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Technology

These holiday ‘smart toys’ can spy on kids

There’s no doubt we’re living in a “smart” world nowadays. Many people have completely turned their homes into smart homes with things like smart lights, outlets, garage door hubs, door locks, appliances and more.

If you want to get in on the trend but don’t know where to begin, check out Kim’s smart home starter kit. Tap or click here for tips on what to buy first and how to set up your smart home.

Adults aren’t the only ones getting in on the action. There are tons of smart toys for the kids to enjoy, too. But be careful. Some of these smart toys can be used to spy on your kids.

Always do your research before you buy

Internet of Things (IoT) devices are everywhere these days. This, of course, means the items connect to the internet. Smart TVs, speakers, appliances, wearables and even smart refrigerators are IoT devices.

There are even toys that connect to the internet, and this is the problem.

The Federal Trade Commission (FTC) is warning parents that smart toys, speakers and other IoT gadgets intended for children could pose a risk to not only their personal data, but they could also be used to spy on kids as they play.

We’ve seen examples in the past where hackers were able to take control of smart products, listen in on children near the toy if it includes a microphone and hackers can even watch what kids are doing if the toy has a built-in camera.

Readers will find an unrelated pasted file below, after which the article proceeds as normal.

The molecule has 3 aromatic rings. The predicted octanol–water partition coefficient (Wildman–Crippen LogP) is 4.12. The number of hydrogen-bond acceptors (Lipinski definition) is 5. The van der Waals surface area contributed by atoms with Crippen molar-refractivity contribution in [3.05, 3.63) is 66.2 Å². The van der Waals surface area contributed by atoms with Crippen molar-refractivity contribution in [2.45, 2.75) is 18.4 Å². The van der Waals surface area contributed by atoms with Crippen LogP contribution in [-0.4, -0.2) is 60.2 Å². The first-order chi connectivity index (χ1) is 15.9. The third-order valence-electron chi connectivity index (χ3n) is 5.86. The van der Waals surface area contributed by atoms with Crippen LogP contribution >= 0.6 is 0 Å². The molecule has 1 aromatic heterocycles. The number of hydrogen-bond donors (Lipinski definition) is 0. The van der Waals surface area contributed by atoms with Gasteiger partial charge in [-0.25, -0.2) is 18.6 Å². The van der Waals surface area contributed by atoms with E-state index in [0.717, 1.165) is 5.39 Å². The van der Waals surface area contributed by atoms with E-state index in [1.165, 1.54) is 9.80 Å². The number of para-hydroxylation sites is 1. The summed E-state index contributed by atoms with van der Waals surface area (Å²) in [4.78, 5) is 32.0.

For example, the FREDI Baby Monitor’s lack of security is troubling. It doesn’t encrypt communications, it has no privacy policy and the company doesn’t disclose if it shares information with third parties.

Another gift option that makes the Naughty List is the DJI Spark Selfie Drone. It has no encryption, its privacy policy is a mess and it shares your information with third parties.

We’ve previously written about devices that pose privacy risks. Tap or click here to see a complete list of items to stay away from.

To help protect your kids’ data, the FTC suggests asking yourself the following questions before buying internet-connected toys:

  • Does the toy come with a camera or microphone? What will it be recording, and will you know when the camera or microphone is on?
  • Does the toy let your child send emails or connect to social media accounts?
  • Can parents control the toy and be involved in the setup and management? What controls and options does it have? What are the default settings?

The answers to these questions can help you know what to look for in potentially dangerous toys. Keep reading for more helpful tips.

You might also like: 4 clever ways smart tech can make your home safer

How to keep children safe in the IoT era

With more and more IoT toys hitting the market, you really need to research them before buying. Here are some more suggestions the U.S. government says you should follow:

  • Be aware of what information is collected by the IoT device, whether or not it will be shared and how long the data is kept by the company.
  • Research whether the toymaker has been a victim of a data breach in the past. If so, how was it handled?
  • Change the toy’s default passwords and privacy settings. Only allow the toy to collect the information necessary for it to run properly.

Follow these suggestions and you will have a better chance of staying protected. Have a merry and safe Christmas!

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